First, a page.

An encounter with a War Hero

This is just another little thing showing how far we’ve fallen.  They don’t make them like this anymore.

Some of you may have read my entry about being subjected to an antisemitic seance at Norman ASA, by my then boss who was a disciple of Johan Galtung and in hysterics (literally) over “the Jews”.

This was in 2005. I had travelled to Oslo by train, leaving my car parked at the station in Bø in Telemark.

So on the way home, still a little bewildered by the encounter with an obviously psychotic and malevolent administration, I noticed an old gentleman getting on the train, thin as a reed and ramrod straight. He was lugging a trunk almost bigger than himself.

Back at my home station, this fellow was also getting off, so I asked him if he needed a lift, what with the suitcase that looked like it might be filled with bricks. He accepted the offer, and we stuffed the thing in the back of the car and set off. Turned out, he was doing a family visit to one of my neighbours.  And he had just attended a memorial in Tromsø, being one of a small group of  Norwegian soldiers who finally saw the King (H7) off to England.  He was now living in England, like quite a few of his peers.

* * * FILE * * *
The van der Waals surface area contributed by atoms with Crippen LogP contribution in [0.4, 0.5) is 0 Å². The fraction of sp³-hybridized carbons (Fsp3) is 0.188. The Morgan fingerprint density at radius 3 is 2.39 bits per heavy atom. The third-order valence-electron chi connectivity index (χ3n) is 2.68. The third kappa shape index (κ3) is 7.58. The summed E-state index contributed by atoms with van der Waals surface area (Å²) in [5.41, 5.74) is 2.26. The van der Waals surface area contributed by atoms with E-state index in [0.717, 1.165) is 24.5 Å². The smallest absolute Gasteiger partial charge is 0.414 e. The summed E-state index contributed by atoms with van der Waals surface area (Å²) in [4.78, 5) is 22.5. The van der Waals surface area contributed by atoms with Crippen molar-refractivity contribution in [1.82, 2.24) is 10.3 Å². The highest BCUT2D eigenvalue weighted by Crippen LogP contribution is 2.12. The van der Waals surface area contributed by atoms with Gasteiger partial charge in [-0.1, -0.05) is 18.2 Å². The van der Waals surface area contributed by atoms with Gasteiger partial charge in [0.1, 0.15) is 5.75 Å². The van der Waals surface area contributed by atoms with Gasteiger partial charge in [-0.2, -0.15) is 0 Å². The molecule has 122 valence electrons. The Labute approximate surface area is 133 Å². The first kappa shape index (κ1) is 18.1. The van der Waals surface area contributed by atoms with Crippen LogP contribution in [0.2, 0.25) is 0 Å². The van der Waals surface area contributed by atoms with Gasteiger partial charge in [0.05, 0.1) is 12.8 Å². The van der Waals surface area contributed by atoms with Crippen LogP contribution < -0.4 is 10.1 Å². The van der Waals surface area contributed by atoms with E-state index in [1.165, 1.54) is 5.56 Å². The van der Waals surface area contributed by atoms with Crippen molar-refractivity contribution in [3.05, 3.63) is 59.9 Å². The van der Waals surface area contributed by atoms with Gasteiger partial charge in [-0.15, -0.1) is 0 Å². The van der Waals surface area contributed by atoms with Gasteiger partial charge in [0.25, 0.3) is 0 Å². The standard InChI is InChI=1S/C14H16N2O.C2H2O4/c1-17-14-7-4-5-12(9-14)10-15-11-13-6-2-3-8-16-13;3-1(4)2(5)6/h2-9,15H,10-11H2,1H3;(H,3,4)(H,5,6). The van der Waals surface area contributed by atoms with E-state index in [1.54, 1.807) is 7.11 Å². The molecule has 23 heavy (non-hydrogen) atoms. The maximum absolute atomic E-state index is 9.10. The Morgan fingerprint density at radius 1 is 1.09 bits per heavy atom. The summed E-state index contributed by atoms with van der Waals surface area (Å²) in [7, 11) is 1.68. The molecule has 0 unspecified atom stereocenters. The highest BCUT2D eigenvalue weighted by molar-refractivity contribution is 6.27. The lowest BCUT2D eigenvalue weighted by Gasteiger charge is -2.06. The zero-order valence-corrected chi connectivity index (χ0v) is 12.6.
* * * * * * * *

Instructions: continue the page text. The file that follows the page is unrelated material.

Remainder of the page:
Anyway, I drove him to the door and got his luggage wrestled onto the steps, and then something rather remarkable happened.  At the time, I had a bad ulcerization on my right wrist. Now I know that this was a diabetic thing, didn’t know that then, as my physician hadn’t seen fit to suggest anything of the sort.  This old soldier looked at it and asked if I would like him to take it off.  I said sure, not really thinking much about it.   But he just placed his thumb on the place, rubbing very lightly for a  moment, and said “There. Do you have any more”?

I didn’t, so that was that. He went to his relatives, a few days later he had a dowsing session for another of my neighbours and found him a well. And a little later in the year, he died.

And the ulcer, which had been there for months?  Two weeks after the little rub, there was no trace of it.


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